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In the Real Deal, architecture critic says meh on prefab: "perhaps not better [than Gehry design]... surely not worse"

In the Real Deal, critic James Gardner asks Atlantic Yards: Can prefab be fabulous? Will the prefab tower at Atlantic Yards look like real architecture, or will it be Lego-like? and comes down toward the latter.

What he doesn't grapple with is whether, in fact, the first tower, B2 (Building 2, not “Barclays Two,” as he writes) would be prefab. It's still in question.

The design and the guidelines

Gardner writes:
The building’s design was in no small degree determined by the guidelines established by the Empire State Development Corporation, the state entity backing the project, which required a complicated series of setbacks.
The design guidelines, actually, were written by Frank Gehry's office.

Gardner writes:
To judge from the renderings, the stiffly geometric results, with their shifting, syncopated planes, recall the same Deconstructivist aesthetic that inspired a number of buildings on West 42nd Street, among them the Condé Nast building at 4 Times Square and the Reuters building at 3 Times Square — both designed by Fox and Fowle.

Perhaps feeling that the pared-down geometry of the structure needed some enhancement, the architects have emphasized the semi-autonomy of each zone by casting it in a different color. In any case, its severe geometry doesn’t look as though, when completed, it will work well with the demonstrative curves of the Barclays arena itself.
The aesthetics

Gardner offers a take rather different than that of the more enthusiastic New York magazine critic Justin Davidson, writing:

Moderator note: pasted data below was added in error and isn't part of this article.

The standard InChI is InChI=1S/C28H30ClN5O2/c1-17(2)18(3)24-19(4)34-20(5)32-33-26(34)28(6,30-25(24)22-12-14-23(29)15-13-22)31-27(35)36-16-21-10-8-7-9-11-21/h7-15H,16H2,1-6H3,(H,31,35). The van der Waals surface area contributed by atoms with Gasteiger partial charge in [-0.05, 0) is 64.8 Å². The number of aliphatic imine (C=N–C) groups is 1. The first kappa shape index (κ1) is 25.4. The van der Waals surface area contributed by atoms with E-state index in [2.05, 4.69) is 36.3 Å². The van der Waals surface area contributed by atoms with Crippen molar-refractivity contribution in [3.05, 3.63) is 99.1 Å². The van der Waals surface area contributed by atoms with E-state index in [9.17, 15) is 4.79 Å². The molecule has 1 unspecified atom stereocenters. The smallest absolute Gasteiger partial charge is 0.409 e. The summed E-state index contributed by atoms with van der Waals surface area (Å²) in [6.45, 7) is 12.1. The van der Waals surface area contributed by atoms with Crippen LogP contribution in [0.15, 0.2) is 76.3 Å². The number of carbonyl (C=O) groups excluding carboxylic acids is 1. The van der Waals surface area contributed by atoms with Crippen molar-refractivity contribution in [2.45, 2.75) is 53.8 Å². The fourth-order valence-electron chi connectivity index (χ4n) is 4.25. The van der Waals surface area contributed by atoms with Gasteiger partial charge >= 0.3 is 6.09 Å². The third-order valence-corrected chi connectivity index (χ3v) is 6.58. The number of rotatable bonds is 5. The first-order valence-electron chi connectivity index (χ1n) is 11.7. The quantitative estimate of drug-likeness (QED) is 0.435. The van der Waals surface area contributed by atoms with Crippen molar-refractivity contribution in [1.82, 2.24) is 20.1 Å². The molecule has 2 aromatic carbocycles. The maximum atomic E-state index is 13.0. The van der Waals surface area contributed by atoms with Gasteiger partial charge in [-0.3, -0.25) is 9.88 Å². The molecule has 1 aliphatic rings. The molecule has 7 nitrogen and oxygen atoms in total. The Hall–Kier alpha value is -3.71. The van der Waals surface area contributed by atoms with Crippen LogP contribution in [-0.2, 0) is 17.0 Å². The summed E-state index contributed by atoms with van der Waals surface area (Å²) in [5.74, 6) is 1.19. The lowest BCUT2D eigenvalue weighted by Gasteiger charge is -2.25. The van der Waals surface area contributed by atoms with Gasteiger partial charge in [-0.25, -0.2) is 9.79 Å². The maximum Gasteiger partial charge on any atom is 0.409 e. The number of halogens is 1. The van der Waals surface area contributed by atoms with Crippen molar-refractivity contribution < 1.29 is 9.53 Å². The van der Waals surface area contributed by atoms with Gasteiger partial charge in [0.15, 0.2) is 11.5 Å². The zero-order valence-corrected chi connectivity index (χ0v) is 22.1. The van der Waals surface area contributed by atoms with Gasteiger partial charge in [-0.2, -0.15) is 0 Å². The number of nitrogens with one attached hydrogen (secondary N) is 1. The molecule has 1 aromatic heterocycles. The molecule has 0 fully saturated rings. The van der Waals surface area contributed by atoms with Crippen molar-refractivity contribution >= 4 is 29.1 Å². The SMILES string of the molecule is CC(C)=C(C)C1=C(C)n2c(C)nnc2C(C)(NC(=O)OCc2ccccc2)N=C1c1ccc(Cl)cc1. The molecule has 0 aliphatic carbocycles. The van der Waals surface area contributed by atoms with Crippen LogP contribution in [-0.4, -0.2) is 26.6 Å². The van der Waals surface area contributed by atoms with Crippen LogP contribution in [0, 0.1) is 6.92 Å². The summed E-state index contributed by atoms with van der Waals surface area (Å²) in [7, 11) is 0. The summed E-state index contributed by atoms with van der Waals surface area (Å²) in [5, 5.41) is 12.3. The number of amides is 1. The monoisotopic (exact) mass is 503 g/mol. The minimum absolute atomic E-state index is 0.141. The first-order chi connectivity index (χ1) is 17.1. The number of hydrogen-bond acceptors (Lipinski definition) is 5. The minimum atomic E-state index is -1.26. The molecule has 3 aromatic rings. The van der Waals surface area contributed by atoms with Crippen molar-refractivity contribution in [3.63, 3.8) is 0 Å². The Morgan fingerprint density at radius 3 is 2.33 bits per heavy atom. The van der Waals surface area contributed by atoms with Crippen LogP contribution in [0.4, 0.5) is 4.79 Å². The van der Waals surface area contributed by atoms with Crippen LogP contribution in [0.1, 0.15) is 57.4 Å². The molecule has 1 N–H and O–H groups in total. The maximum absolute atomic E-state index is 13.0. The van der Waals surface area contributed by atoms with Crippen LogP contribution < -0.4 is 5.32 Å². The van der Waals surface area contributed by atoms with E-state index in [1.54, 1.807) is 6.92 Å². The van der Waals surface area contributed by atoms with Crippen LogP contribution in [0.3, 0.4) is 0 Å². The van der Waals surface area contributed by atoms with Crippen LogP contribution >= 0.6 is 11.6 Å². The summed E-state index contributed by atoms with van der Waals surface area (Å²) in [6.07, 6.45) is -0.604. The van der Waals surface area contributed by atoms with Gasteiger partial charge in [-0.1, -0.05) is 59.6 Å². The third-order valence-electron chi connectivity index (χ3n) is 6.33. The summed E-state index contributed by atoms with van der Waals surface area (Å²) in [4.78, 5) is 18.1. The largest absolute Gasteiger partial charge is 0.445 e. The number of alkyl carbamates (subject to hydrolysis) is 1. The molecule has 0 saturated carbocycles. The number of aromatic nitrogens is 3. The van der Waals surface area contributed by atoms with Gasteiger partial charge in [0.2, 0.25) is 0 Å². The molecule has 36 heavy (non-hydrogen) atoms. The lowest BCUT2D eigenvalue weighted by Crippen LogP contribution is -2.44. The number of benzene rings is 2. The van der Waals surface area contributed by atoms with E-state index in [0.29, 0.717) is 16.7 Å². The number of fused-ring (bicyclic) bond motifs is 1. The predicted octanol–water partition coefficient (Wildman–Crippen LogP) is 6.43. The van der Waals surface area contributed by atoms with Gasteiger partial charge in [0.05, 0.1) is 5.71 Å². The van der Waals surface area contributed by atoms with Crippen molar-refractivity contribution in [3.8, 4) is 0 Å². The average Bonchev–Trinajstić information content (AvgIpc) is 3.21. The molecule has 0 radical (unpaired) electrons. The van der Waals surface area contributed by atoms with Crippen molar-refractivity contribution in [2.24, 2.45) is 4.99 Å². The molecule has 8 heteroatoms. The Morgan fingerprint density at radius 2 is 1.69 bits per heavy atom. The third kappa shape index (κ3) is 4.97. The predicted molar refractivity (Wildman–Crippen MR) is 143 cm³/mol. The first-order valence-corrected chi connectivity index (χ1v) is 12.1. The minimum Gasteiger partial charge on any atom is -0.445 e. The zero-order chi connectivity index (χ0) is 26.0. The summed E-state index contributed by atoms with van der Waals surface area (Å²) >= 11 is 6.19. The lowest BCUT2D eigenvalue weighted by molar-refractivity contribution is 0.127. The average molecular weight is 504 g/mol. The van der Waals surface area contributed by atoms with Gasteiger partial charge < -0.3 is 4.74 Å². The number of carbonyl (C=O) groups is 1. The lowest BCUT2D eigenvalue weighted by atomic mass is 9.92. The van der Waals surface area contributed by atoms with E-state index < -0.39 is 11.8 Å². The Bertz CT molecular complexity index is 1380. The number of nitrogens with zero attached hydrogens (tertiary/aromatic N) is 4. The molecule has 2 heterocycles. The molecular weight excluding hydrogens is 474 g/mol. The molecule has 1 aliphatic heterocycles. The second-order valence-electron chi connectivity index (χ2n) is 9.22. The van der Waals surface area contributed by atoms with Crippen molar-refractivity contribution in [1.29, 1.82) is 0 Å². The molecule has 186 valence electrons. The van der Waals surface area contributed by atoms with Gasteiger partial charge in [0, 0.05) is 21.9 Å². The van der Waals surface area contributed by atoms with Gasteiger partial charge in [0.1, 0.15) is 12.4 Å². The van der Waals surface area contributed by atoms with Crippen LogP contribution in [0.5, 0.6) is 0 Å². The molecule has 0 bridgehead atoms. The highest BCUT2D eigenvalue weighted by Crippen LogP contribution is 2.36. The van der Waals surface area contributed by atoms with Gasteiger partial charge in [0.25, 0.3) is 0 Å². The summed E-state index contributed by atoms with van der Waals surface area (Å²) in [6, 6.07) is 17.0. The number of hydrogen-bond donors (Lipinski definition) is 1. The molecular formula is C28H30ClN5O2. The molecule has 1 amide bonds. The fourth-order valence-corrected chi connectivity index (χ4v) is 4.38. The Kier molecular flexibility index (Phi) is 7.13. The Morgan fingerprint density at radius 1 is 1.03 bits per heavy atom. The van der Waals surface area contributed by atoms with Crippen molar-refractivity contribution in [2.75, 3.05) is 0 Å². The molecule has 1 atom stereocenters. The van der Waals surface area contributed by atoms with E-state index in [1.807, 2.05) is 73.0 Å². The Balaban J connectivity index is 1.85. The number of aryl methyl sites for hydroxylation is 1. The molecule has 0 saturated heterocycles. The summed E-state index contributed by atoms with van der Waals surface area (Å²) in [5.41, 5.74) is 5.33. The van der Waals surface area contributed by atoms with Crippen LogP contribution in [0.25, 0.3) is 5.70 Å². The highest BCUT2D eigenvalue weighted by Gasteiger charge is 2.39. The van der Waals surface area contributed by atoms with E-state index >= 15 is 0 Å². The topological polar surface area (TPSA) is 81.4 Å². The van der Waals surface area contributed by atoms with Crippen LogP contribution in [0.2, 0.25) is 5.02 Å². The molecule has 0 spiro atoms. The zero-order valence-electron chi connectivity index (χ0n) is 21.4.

Aesthetically, the great question surrounding B2 is whether, when completed, it will look like real architecture, or like something that’s just rolled out of one of the recently unveiled 3-D printers.

Will this development make it possible for good architecture to be produced at bargain-basement prices — or will it prove to be the greatest gift of technology to fans of so-called value engineering? Even more than lackluster design, value engineering is the besetting sin of architecture in the five boroughs, and it produces that sinking feeling that corners were cut, and the cheapest materials were used, to save the most money.

Yet, if anything, New York probably needs its buildings to be more expensive rather than less.

...Surely the project revealed by SHoP looks, from the initial renderings, to be far duller and more conventional — in purely formal terms — than what Gehry had proposed. However, Gehry’s project was overrated, for all the usual mid-cult reasons — adulation of fame and the tendency to associate newness with importance — attendant upon the labors of starchitects. And B2, though perhaps not better, is surely not worse.
Maybe New York needs more expensive buildings. But what Ratner must figure out is how to pay for the buildings he promised, and to make a profit.

Hence the venture into prefab--or the threat of prefab to cudgel the unions.

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